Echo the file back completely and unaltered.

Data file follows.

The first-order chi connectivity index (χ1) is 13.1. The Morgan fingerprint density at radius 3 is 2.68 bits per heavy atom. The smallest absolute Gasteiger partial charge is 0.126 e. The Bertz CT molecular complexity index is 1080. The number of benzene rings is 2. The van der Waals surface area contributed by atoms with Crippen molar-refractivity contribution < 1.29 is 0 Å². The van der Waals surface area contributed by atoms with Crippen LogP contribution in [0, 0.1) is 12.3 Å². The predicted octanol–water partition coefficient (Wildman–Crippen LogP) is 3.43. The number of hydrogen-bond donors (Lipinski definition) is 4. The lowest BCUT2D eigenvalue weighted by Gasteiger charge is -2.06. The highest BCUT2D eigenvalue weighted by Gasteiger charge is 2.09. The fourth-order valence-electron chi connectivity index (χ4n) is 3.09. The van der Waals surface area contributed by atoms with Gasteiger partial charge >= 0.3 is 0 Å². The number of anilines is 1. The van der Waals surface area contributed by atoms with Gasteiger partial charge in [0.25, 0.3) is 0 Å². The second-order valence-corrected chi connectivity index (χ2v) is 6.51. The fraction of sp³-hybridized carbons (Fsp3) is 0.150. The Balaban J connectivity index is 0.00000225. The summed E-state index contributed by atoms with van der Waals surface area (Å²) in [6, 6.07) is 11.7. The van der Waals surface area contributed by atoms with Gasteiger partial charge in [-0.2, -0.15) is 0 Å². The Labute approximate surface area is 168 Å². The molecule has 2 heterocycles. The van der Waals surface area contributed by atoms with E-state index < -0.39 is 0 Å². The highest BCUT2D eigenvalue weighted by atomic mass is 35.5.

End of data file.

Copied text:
The first-order chi connectivity index (χ1) is 13.1. The Morgan fingerprint density at radius 3 is 2.68 bits per heavy atom. The smallest absolute Gasteiger partial charge is 0.126 e. The Bertz CT molecular complexity index is 1080. The number of benzene rings is 2. The van der Waals surface area contributed by atoms with Crippen molar-refractivity contribution < 1.29 is 0 Å². The van der Waals surface area contributed by atoms with Crippen LogP contribution in [0, 0.1) is 12.3 Å². The predicted octanol–water partition coefficient (Wildman–Crippen LogP) is 3.43. The number of hydrogen-bond donors (Lipinski definition) is 4. The lowest BCUT2D eigenvalue weighted by Gasteiger charge is -2.06. The highest BCUT2D eigenvalue weighted by Gasteiger charge is 2.09. The fourth-order valence-electron chi connectivity index (χ4n) is 3.09. The van der Waals surface area contributed by atoms with Gasteiger partial charge >= 0.3 is 0 Å². The number of anilines is 1. The van der Waals surface area contributed by atoms with Gasteiger partial charge in [0.25, 0.3) is 0 Å². The second-order valence-corrected chi connectivity index (χ2v) is 6.51. The fraction of sp³-hybridized carbons (Fsp3) is 0.150. The Balaban J connectivity index is 0.00000225. The summed E-state index contributed by atoms with van der Waals surface area (Å²) in [6, 6.07) is 11.7. The van der Waals surface area contributed by atoms with Gasteiger partial charge in [-0.2, -0.15) is 0 Å². The Labute approximate surface area is 168 Å². The molecule has 2 heterocycles. The van der Waals surface area contributed by atoms with E-state index < -0.39 is 0 Å². The highest BCUT2D eigenvalue weighted by atomic mass is 35.5.